Hazards in the Handling of Cryogenic Fluids

  • M. G. Zabetakis
Conference paper
Part of the Advances in Cryogenic Engineering book series (ACRE, volume 8)


Cryogenic fluids are now handled routinely for many laboratory and nonlaboratory uses. Safety codes, based in part on personal experience have been drafted by many groups. To be effective, such codes must be based on knowledge of the properties of such fluids, of the gases produced by their vaporization, and of the mixtures produced when the gases disperse into the surrounding atmosphere. The properties of the materials used to confine the low-temperature fluids and gases, and the response of the human body to both the fluids and vaporized gases and to the ambient atmospheres must also be considered. Each of these factors is reviewed here in connection with the hazards that may be encountered in handling cryogenic fluids such as liquid helium, hydrogen, neon, nitrogen, carbon monoxide, fluorine, argon, oxygen, methane, and krypton. In addition, since compressed gases usually play an important part in the production of these fluids, the general safety precautions to be observed in their handling, storage, and use are considered briefly.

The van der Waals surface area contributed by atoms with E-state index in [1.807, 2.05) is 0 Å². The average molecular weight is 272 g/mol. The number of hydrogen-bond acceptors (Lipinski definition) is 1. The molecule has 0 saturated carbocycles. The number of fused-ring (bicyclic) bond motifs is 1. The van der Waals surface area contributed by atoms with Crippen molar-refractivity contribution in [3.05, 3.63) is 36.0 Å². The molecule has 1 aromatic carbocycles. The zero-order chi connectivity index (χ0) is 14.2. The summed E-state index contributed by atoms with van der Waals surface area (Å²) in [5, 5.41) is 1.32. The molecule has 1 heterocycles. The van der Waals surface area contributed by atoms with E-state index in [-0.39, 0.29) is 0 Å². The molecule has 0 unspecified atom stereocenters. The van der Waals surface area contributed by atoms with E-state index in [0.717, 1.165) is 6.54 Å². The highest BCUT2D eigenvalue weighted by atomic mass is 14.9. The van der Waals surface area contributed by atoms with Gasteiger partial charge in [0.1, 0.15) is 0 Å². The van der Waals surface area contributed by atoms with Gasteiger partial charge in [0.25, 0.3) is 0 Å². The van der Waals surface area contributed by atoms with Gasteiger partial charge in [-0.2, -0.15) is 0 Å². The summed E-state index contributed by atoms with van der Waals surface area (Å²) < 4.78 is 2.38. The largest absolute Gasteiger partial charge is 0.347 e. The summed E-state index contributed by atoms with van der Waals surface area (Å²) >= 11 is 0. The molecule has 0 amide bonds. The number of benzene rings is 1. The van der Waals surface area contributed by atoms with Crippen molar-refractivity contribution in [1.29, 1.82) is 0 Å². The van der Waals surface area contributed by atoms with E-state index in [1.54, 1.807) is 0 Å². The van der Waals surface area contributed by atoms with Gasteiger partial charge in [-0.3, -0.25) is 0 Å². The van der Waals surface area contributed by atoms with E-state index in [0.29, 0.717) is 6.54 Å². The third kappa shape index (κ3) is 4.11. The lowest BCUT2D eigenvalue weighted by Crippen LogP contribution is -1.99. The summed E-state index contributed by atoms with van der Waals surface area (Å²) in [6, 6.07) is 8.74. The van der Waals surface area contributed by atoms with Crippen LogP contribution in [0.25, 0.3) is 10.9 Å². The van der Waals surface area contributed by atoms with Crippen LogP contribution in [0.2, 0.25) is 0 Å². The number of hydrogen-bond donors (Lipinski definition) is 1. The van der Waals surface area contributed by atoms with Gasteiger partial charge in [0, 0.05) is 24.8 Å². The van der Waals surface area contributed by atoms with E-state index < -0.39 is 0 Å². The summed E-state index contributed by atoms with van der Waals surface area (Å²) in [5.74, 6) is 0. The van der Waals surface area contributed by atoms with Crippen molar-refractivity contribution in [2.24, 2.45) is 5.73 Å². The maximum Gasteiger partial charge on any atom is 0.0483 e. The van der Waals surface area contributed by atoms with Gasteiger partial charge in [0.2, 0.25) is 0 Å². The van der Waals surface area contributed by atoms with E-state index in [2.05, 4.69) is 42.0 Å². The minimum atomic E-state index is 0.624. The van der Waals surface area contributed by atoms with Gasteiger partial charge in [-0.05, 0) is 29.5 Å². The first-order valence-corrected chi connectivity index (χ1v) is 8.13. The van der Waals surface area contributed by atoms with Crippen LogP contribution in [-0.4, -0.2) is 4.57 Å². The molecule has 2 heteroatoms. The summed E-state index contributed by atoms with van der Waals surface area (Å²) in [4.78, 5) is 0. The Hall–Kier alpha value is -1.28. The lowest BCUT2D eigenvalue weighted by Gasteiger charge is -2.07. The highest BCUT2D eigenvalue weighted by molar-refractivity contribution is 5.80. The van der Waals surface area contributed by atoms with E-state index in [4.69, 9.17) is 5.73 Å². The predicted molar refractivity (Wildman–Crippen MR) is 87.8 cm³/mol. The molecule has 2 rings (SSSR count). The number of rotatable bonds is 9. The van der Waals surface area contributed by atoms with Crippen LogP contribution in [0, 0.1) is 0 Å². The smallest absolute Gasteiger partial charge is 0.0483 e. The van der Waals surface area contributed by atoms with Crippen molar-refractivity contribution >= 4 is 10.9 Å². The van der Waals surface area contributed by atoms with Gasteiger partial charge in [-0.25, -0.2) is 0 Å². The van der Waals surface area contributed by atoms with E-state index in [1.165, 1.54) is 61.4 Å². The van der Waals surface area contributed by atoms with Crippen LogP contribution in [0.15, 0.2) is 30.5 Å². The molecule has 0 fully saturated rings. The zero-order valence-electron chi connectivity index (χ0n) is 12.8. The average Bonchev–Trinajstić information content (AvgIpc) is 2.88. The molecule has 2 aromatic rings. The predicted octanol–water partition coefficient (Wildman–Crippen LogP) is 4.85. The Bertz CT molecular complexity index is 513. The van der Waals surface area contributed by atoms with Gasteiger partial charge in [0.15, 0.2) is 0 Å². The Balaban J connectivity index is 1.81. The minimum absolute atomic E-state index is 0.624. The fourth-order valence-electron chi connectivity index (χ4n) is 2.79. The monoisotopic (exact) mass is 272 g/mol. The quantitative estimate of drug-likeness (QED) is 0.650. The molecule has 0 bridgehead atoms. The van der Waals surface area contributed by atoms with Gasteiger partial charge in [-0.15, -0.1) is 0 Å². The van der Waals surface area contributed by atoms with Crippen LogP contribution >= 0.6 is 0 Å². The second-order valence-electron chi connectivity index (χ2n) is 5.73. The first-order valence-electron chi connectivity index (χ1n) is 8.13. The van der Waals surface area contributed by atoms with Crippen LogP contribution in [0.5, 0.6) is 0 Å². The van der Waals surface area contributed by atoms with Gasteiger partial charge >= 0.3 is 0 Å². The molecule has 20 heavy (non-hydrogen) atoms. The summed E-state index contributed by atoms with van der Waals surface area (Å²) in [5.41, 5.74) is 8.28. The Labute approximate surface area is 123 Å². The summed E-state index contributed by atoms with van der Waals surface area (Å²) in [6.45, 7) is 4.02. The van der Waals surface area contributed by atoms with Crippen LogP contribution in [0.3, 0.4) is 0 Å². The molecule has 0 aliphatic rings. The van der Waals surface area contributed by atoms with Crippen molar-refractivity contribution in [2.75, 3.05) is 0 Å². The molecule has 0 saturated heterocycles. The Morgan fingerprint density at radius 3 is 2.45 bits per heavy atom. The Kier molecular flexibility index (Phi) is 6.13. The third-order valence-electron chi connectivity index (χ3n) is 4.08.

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Copyright information

© Springer Science+Business Media New York 1963

Authors and Affiliations

  • M. G. Zabetakis
    • 1
  1. 1.U.S. Bureau of MinesPittsburghUSA

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